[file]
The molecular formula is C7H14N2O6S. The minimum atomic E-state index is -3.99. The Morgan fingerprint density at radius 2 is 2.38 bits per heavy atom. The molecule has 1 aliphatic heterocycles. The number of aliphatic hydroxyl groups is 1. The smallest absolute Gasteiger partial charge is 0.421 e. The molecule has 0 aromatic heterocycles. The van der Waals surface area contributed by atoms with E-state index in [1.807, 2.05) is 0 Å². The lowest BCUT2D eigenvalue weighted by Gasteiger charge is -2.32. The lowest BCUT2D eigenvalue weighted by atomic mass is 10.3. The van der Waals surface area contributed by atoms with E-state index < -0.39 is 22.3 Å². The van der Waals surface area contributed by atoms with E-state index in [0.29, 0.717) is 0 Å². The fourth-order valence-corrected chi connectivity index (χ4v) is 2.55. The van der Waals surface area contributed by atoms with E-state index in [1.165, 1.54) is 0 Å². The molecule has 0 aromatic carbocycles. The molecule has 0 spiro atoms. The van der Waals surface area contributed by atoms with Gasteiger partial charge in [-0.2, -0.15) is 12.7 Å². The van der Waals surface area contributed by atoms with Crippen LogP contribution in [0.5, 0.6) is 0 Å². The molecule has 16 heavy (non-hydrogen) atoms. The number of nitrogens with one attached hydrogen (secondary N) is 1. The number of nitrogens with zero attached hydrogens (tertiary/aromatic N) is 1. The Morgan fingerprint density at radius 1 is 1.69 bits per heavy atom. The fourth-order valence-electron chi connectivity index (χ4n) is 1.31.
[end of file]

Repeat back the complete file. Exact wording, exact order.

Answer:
The molecular formula is C7H14N2O6S. The minimum atomic E-state index is -3.99. The Morgan fingerprint density at radius 2 is 2.38 bits per heavy atom. The molecule has 1 aliphatic heterocycles. The number of aliphatic hydroxyl groups is 1. The smallest absolute Gasteiger partial charge is 0.421 e. The molecule has 0 aromatic heterocycles. The van der Waals surface area contributed by atoms with E-state index in [1.807, 2.05) is 0 Å². The lowest BCUT2D eigenvalue weighted by Gasteiger charge is -2.32. The lowest BCUT2D eigenvalue weighted by atomic mass is 10.3. The van der Waals surface area contributed by atoms with E-state index < -0.39 is 22.3 Å². The van der Waals surface area contributed by atoms with E-state index in [0.29, 0.717) is 0 Å². The fourth-order valence-corrected chi connectivity index (χ4v) is 2.55. The van der Waals surface area contributed by atoms with E-state index in [1.165, 1.54) is 0 Å². The molecule has 0 aromatic carbocycles. The molecule has 0 spiro atoms. The van der Waals surface area contributed by atoms with Gasteiger partial charge in [-0.2, -0.15) is 12.7 Å². The van der Waals surface area contributed by atoms with Crippen LogP contribution in [0.5, 0.6) is 0 Å². The molecule has 16 heavy (non-hydrogen) atoms. The number of nitrogens with one attached hydrogen (secondary N) is 1. The number of nitrogens with zero attached hydrogens (tertiary/aromatic N) is 1. The Morgan fingerprint density at radius 1 is 1.69 bits per heavy atom. The fourth-order valence-electron chi connectivity index (χ4n) is 1.31.